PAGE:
We’re almost there! We can expand the brackets (a + b)^2, doing so leaves us with a2 + b2 + 2ab. Putting that back into the above equation gives us a^2 + b^2 + 2ab = 2ab + c^2. Both sides have the term 2ab, so we can subtract 2ab from the equation and that leaves us with the famous Pythagorean Theorem, a^2 + b^2 = c^2. Do take some time to go over the proof again, once you understand it, it’s really quite elegant! Well, that or I’m a little weird…

## Putting Pythagoras to Work:

So we’ve spoken about who Pythagoras was and how the theorem works, but where can we apply it? Students often mutter the immortal words “but how can I use this in the real world?”, so, here’s a few places where the Pythagorean Theorem comes in handy!

An obvious application is construction and engineering. If you are building a sloped roof and want to find out (given the width and height of the roof) the diagonal length of the roof, you are going to need Pythagoras’ Theorem. Given any two lengths and a right-angled triangle, you’ll always be able to find the missing side with the theorem.

Better yet, you can also use it to make sure a square or rectangle has 90 degrees angles at all sides. First, diagonally cut the square in two halves to make two right-angled triangles, then you can measure all three sides of one of these triangles. If a^2 + b^2 = c^2 holds, you can be sure that you have a perfect square! This is especially useful if you’re building the foundations of a new house and want to ensure the sides are all at right-angles.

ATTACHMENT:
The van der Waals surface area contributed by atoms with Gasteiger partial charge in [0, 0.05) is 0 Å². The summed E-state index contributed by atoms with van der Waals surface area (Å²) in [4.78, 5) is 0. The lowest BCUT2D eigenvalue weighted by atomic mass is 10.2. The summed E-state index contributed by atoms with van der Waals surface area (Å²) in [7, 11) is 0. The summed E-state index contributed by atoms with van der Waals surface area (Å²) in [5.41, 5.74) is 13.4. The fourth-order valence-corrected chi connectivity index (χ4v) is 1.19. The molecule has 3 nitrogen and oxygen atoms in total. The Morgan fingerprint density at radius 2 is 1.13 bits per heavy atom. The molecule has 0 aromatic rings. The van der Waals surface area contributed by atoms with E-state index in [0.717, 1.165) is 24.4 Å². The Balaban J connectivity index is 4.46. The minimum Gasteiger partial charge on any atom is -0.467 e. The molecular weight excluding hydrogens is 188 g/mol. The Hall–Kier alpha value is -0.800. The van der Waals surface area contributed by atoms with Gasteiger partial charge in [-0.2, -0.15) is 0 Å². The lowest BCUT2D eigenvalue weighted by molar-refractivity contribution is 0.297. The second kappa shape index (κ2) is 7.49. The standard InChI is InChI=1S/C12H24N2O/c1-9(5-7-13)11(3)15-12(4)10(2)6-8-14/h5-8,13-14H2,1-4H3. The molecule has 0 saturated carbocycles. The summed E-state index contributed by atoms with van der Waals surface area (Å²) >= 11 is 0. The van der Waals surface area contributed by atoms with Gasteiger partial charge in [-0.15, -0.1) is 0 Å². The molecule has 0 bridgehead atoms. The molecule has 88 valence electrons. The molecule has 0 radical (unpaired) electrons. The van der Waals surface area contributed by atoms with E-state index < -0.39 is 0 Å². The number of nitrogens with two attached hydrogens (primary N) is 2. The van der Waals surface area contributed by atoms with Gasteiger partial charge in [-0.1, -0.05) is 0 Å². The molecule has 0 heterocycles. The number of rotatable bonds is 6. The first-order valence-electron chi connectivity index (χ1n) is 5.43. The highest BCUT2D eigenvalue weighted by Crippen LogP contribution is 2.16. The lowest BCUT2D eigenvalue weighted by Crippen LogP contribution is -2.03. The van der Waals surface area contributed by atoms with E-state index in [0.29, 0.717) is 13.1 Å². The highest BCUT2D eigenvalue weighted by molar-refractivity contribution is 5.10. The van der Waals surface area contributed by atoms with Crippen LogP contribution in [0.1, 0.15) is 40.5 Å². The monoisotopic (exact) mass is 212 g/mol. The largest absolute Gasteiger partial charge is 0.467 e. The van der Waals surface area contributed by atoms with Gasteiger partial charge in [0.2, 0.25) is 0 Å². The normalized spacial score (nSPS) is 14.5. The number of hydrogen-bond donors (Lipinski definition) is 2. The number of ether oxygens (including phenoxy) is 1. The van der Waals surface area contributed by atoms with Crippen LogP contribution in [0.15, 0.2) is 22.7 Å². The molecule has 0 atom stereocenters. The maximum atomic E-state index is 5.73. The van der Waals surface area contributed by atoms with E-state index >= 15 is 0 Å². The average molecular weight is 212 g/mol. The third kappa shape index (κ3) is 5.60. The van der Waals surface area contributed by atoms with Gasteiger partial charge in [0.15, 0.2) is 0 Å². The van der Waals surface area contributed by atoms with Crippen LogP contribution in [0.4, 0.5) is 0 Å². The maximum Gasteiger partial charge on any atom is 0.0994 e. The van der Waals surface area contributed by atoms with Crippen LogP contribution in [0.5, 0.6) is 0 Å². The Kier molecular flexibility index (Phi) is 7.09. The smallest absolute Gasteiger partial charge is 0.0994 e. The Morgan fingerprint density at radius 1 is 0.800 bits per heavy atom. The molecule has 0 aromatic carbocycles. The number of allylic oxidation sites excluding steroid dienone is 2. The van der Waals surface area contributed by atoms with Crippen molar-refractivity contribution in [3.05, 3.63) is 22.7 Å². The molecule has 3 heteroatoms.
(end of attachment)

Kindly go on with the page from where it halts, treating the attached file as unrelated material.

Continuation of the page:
The other common application of Pythagorean Theorem is in navigation. Let’s say I’m out at sea and the port I want to head to is 100 miles north and 200 miles east. Working through the equation, 100^2 + 200^2 = 50,000. Then I can find ‘c’ (the distance) through the square root of 50,000 miles, which is roughly 224 miles.

If we were feeling even more adventurous, we could find the angle from our position using tan(θ) = 200/100, so our angle would be tan^-1(200/100) ≈ 63 degrees. Not bad! This is used frequently by captains to find their bearings and locate the distance to their destination. If that last part came out of the blue for you, now’s the perfect time to practise some basic trigonometry to help you find angles in a right-angled triangle.

Well, I think that brings things to a natural conclusion. It’s easy to lose the forest for the trees when you’re cramming in information during class, we often miss out the wider context of what we’re actually learning! I hope this blog has shed some light on the Pythagorean Theorem and refreshed some memories!

You know the drill, pay it forward and see who else might be interested in the origins and use of this famous old theorem. Bring it up over dinner or give your friend a ring; let me know on our Facebook or Twitter channels if you were able to 'kickstart' a conversation!

Blog Post Crafted by Oscar

Oscar studies Philosophy, Politics and Economics (PPE) at the University of Warwick.

When he's not studying PPE or tutoring GCSE Maths and Science, Oscar plays the saxophone and is the Musical Director for the University of Warwick Big Band.

In 2017 he set up his own jazz function band, Mirage Quartet, and has been a keen collaborator and ambassador for Bromley Youth Music Trust.